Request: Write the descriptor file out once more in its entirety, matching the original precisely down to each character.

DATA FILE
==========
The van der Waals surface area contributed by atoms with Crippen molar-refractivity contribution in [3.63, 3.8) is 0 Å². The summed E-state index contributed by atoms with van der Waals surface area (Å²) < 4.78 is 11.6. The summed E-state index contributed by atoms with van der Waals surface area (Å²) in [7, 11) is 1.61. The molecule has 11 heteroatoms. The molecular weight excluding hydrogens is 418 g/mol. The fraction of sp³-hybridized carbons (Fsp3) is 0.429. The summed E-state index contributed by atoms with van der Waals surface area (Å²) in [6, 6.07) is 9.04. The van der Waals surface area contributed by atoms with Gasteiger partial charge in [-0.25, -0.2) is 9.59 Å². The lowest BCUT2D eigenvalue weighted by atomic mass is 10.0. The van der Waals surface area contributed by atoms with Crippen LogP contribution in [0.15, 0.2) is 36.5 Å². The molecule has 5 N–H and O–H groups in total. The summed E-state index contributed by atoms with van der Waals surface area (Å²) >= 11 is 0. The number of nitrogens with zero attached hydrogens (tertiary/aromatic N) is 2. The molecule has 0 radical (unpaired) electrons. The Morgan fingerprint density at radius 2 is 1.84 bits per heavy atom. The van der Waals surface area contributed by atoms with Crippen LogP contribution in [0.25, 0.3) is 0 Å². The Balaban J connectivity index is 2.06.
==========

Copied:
The van der Waals surface area contributed by atoms with Crippen molar-refractivity contribution in [3.63, 3.8) is 0 Å². The summed E-state index contributed by atoms with van der Waals surface area (Å²) < 4.78 is 11.6. The summed E-state index contributed by atoms with van der Waals surface area (Å²) in [7, 11) is 1.61. The molecule has 11 heteroatoms. The molecular weight excluding hydrogens is 418 g/mol. The fraction of sp³-hybridized carbons (Fsp3) is 0.429. The summed E-state index contributed by atoms with van der Waals surface area (Å²) in [6, 6.07) is 9.04. The van der Waals surface area contributed by atoms with Gasteiger partial charge in [-0.25, -0.2) is 9.59 Å². The lowest BCUT2D eigenvalue weighted by atomic mass is 10.0. The van der Waals surface area contributed by atoms with Crippen LogP contribution in [0.15, 0.2) is 36.5 Å². The molecule has 5 N–H and O–H groups in total. The summed E-state index contributed by atoms with van der Waals surface area (Å²) >= 11 is 0. The number of nitrogens with zero attached hydrogens (tertiary/aromatic N) is 2. The molecule has 0 radical (unpaired) electrons. The Morgan fingerprint density at radius 2 is 1.84 bits per heavy atom. The van der Waals surface area contributed by atoms with Crippen LogP contribution in [0.25, 0.3) is 0 Å². The Balaban J connectivity index is 2.06.